3. To the extent that the IRA may still exist: Given the extremely close historic relationship between Sinn Fein and the IRA, statements by Sinn Fein on Brexit are likely to be close to the views of the IRA.

Possible consequences for Northern Ireland

Can Brexit be a reason of a new wave of hostilities between IRA and British government or between IRA and other political forces

An important pillar of the Good Friday Agreement was free movement across the Irish border and dismantling of British Army checkpoints. The "hard" Brexit contemplated by the UK government would imply a return of border controls, which makes it politically sensitive in Ireland.

In a worst-case scenario, this could result in violent conflict. However, the IRA has been disarmed and inactive for at least 12 years. It would take some time and effort for it to return to violence; hopefully this would form a barrier to doing so, as was intended by the Good Friday Agreement. Similar considerations apply to Loyalist groups such as the UVF and UDA/UFF.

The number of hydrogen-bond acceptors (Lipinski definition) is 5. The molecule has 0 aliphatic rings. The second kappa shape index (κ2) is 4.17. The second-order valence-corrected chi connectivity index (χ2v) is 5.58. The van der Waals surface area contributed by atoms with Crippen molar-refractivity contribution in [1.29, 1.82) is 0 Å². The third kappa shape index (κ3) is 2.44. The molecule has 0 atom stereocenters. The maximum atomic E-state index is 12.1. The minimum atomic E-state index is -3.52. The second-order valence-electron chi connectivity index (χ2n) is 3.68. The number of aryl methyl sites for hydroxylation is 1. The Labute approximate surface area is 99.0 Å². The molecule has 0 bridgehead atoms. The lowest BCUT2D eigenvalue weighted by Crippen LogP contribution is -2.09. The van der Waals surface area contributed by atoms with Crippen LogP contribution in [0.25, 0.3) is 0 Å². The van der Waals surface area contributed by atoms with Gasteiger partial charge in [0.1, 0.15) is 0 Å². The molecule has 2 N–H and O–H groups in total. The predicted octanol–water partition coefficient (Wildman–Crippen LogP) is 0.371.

Finally, Northern Ireland has many options besides violence. The Good Friday Agreement guarantees its right to unify with the Republic of Ireland, subject to referenda on both sides of the border. Politicians have speculated that Northern Ireland might take this route to avoid the effects of Brexit.

Addendum: Sinn Fein position on Brexit

Sinn Fein believes Brexit will be bad for Northern Ireland and campaigned against it. However, Brexit is now happening whether SF likes it or not. SF also supports unification between NI and ROI; if the consequences of Brexit make that more likely, SF will be very happy with the situation. In fact, they are now calling for a referendum on unification.